CREED: A Still Life by Susan Comninos
The Scroll is adding to our poetry output with Scroll Verse, a recurring feature that presents the works of Jewish poets–or in some cases, poets who write on Tablet themes or have Jewish souls. Our last poem was White Noise in Jerusalem by Robert Hirschfield.
Our latest installment is a work by Susan Comninos.
CREED: A Still Life
Acceptance is the graph paper of youth.
Chart disappointments on it. That’s what I do.
The fruit fly’s a minor chord lifting above
the stove on its drunken flight to
Nothing. Nowhere. Its looped rise, a theme
the whole kitchen sways against, says, “Do
what you like to switch the fall lights on.” The leaves,
like traffic bulbs, flash their creed: green, go
red. Who’s confused? No one wants the fruit
of the vine, once the table grapes dry. Do
you think that they’ll keep? They never do.
Here’s a tune for this tableau: love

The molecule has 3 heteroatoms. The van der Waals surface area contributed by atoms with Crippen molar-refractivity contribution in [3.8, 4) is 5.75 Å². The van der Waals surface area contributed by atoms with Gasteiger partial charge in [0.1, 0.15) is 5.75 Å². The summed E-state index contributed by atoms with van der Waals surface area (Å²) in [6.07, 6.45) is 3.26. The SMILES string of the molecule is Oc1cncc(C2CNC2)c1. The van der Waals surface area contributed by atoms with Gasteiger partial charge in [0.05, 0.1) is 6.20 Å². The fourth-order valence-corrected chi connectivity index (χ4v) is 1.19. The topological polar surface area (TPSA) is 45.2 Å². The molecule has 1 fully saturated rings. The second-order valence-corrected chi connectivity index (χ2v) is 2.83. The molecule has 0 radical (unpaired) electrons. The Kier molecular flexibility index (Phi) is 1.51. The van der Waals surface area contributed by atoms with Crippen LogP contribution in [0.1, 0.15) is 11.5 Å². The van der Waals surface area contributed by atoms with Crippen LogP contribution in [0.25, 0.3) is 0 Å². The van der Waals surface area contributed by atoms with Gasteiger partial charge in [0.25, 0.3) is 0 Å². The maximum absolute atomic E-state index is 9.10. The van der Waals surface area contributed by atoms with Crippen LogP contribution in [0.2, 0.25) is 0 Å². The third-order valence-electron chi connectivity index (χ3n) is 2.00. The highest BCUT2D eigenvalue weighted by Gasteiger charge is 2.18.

the worm, the wine, the swell of the lip
of the vase in a darkening room. Stay
sweet, overripe. Put cloth on your head
like you’re the blessed bread. Pour milk by feel. Stop
the blind exit of husband, sons,
the boys who drove to see you. Do
grope your way past this wreck of a door,
this apple-wracked scene. Can
you know me now, waving at you? Break this frame: last,
first, and through the stricken middle. Leave it. Do.
Susan Comninos is a journalist, poet and teacher in New York. Her poetry appeared most recently in the Cortland Review, Tulane Review and Literary Mama. Previously, it appeared in TriQuarterly, Quarterly West, Lilith, Tikkun and the Forward, among others. In 2010, it won the Yehuda Halevi Poetry Contest run by Tablet. It is forthcoming in Subtropics and J Journal.